Today is National Knife Day, a day that celebrates the ancient tool that has survived as long as man has—evolving from stone and obsidian to carbon and stainless steels.
Nearly everyone remembers receiving their first knife. It’s a rite of passage into responsibility and usefulness
I remember receiving my first knife, which was an old white Swiss Army knife. I looked for opportunities to use it around the house, like slicing tape or opening junk mail. The feel of opening up the tiny blade and using it purposefully was something I hadn’t felt until then. The tool felt like it fit perfectly in my hand.
But to many people, a knife isn’t just a tool, it’s a way of life. For the fisherman, the hunter, the doctor, the chef, the rescue worker, knives are an essential element. They save lives, aid in operations, skin the fish we eat, slice the rope we use. In nearly anything you do, you can’t avoid being the beneficiary of a blade.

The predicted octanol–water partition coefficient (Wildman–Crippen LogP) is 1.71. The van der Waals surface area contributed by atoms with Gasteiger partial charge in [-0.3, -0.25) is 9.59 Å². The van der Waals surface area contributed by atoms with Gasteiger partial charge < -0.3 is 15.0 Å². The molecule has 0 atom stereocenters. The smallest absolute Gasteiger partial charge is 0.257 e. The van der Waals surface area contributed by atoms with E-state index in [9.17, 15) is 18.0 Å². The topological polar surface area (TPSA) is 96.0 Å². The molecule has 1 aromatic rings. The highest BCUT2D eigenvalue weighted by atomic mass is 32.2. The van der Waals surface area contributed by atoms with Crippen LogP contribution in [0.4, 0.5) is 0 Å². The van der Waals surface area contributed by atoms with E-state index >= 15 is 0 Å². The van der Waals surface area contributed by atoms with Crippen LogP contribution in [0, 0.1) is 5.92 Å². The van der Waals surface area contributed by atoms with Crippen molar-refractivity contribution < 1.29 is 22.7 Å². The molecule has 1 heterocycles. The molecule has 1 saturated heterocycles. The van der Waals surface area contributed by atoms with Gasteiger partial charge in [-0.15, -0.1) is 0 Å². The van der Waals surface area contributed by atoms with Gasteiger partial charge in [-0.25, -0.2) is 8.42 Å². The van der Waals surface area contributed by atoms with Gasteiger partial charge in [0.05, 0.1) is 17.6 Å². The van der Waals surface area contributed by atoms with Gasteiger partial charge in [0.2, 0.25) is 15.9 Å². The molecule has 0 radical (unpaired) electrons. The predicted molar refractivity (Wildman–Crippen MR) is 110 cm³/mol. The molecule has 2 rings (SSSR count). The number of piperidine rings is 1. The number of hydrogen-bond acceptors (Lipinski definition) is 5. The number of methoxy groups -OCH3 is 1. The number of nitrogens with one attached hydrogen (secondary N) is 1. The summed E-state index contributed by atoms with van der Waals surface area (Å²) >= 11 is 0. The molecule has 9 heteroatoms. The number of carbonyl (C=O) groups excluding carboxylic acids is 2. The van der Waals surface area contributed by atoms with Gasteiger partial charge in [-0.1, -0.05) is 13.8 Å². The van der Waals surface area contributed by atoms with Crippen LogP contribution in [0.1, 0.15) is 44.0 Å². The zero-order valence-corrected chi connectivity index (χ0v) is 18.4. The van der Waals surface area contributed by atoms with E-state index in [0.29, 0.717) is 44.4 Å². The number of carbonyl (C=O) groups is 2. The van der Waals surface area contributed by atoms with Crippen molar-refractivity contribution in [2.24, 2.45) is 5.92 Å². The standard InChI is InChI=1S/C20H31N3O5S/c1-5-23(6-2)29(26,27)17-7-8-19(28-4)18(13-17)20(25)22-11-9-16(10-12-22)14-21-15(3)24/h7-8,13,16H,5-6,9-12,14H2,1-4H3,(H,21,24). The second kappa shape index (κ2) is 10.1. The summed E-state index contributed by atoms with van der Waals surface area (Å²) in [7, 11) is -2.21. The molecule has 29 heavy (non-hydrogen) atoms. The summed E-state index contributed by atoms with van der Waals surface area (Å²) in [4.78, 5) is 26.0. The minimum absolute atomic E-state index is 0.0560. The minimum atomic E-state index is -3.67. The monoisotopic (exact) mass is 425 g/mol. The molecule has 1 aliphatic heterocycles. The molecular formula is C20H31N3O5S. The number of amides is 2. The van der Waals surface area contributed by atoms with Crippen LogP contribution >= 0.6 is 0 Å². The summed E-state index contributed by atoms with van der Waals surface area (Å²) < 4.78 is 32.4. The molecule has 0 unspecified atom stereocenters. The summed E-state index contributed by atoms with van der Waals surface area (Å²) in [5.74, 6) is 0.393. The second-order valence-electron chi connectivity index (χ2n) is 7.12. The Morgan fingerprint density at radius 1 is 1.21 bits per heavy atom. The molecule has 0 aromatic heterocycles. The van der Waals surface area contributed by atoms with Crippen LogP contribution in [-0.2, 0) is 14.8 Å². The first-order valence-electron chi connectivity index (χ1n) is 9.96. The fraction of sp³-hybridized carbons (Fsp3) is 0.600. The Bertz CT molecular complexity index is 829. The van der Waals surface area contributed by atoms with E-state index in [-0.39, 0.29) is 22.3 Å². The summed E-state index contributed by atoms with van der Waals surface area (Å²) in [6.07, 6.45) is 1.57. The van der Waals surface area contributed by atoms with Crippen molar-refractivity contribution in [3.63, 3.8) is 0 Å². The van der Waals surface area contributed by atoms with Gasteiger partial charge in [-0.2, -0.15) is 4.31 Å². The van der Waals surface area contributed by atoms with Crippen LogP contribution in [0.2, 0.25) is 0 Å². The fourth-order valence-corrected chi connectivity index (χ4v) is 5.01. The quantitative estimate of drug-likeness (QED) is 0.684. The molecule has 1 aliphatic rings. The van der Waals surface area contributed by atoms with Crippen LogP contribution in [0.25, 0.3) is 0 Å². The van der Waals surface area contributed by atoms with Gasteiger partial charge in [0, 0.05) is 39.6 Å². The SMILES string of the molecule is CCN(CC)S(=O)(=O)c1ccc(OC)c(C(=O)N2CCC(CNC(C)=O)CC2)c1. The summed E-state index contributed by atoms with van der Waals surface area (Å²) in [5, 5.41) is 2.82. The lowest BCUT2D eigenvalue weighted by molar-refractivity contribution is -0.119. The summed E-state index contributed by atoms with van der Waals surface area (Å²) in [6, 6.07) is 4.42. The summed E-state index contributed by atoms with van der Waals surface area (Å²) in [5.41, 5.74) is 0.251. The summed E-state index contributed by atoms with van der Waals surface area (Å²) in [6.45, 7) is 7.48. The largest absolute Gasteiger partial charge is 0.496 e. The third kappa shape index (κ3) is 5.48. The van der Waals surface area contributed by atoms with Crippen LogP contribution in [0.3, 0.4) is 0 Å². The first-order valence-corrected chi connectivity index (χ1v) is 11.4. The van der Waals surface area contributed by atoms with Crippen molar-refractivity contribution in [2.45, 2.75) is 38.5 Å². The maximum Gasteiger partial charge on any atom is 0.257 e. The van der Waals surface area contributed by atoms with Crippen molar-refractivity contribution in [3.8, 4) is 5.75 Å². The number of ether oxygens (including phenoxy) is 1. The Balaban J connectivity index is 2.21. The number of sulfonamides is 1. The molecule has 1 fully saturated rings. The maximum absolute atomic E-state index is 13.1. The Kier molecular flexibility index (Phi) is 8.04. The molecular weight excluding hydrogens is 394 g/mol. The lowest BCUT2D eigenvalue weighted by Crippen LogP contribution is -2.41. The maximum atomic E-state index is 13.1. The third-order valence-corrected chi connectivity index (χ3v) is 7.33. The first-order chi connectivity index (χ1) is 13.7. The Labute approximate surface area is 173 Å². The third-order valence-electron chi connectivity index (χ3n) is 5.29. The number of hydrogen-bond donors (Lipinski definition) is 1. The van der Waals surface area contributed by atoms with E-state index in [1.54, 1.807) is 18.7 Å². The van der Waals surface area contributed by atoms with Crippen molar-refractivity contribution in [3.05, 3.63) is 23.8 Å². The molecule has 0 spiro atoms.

Through the centuries, the knife has persevered, despite those who misuse the tool. Great companies like Victorinox, Cold Steel and Spyderco have created a custom of high quality knives for the everyday user.
Knife enthusiasts, collectors and casual users should take a moment today to pick up their knives—whether on their belt, in their pocket, around their neck or in a drawer—and admire the simplicity and purpose of a tool that man has used for millions of years and will likely use for millions more.